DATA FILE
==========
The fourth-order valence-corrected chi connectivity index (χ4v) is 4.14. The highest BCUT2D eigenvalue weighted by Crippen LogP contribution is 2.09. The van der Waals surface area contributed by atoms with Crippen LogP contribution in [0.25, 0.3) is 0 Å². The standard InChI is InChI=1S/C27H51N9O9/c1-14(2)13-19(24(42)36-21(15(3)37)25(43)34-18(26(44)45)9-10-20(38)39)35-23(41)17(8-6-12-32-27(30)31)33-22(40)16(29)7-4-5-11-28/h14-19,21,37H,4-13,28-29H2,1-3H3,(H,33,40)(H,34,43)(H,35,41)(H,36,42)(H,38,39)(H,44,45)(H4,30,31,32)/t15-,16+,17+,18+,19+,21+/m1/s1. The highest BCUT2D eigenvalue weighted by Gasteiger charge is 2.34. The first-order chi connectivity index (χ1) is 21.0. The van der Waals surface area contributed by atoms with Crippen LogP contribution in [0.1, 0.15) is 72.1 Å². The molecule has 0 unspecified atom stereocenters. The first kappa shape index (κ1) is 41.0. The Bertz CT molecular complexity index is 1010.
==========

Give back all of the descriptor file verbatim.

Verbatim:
The fourth-order valence-corrected chi connectivity index (χ4v) is 4.14. The highest BCUT2D eigenvalue weighted by Crippen LogP contribution is 2.09. The van der Waals surface area contributed by atoms with Crippen LogP contribution in [0.25, 0.3) is 0 Å². The standard InChI is InChI=1S/C27H51N9O9/c1-14(2)13-19(24(42)36-21(15(3)37)25(43)34-18(26(44)45)9-10-20(38)39)35-23(41)17(8-6-12-32-27(30)31)33-22(40)16(29)7-4-5-11-28/h14-19,21,37H,4-13,28-29H2,1-3H3,(H,33,40)(H,34,43)(H,35,41)(H,36,42)(H,38,39)(H,44,45)(H4,30,31,32)/t15-,16+,17+,18+,19+,21+/m1/s1. The highest BCUT2D eigenvalue weighted by Gasteiger charge is 2.34. The first-order chi connectivity index (χ1) is 21.0. The van der Waals surface area contributed by atoms with Crippen LogP contribution in [0.1, 0.15) is 72.1 Å². The molecule has 0 unspecified atom stereocenters. The first kappa shape index (κ1) is 41.0. The Bertz CT molecular complexity index is 1010.